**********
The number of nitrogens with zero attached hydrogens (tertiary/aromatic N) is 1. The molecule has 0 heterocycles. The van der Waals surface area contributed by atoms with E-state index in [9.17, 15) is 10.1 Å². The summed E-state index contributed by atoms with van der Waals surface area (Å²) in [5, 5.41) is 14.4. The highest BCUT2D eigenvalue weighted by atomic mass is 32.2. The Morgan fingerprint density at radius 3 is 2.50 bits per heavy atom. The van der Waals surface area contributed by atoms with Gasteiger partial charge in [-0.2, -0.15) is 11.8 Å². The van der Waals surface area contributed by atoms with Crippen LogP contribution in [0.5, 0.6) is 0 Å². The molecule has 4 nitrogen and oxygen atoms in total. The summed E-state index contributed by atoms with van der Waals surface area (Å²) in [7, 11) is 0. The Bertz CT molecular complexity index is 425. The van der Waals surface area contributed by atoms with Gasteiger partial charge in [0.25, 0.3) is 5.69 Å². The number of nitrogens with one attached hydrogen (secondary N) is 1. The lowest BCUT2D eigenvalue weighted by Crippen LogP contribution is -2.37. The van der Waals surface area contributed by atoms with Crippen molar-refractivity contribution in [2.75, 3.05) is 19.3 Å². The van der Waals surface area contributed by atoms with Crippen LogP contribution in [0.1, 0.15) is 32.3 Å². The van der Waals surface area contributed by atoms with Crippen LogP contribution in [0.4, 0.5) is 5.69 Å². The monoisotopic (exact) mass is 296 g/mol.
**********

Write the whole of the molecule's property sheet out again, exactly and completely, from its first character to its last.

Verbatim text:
The number of nitrogens with zero attached hydrogens (tertiary/aromatic N) is 1. The molecule has 0 heterocycles. The van der Waals surface area contributed by atoms with E-state index in [9.17, 15) is 10.1 Å². The summed E-state index contributed by atoms with van der Waals surface area (Å²) in [5, 5.41) is 14.4. The highest BCUT2D eigenvalue weighted by atomic mass is 32.2. The Morgan fingerprint density at radius 3 is 2.50 bits per heavy atom. The van der Waals surface area contributed by atoms with Gasteiger partial charge in [-0.2, -0.15) is 11.8 Å². The van der Waals surface area contributed by atoms with Crippen LogP contribution in [0.5, 0.6) is 0 Å². The molecule has 4 nitrogen and oxygen atoms in total. The summed E-state index contributed by atoms with van der Waals surface area (Å²) in [7, 11) is 0. The Bertz CT molecular complexity index is 425. The van der Waals surface area contributed by atoms with Gasteiger partial charge in [0.25, 0.3) is 5.69 Å². The number of nitrogens with one attached hydrogen (secondary N) is 1. The lowest BCUT2D eigenvalue weighted by Crippen LogP contribution is -2.37. The van der Waals surface area contributed by atoms with Crippen molar-refractivity contribution in [2.75, 3.05) is 19.3 Å². The van der Waals surface area contributed by atoms with Crippen LogP contribution in [0.1, 0.15) is 32.3 Å². The van der Waals surface area contributed by atoms with Crippen LogP contribution in [0.4, 0.5) is 5.69 Å². The monoisotopic (exact) mass is 296 g/mol.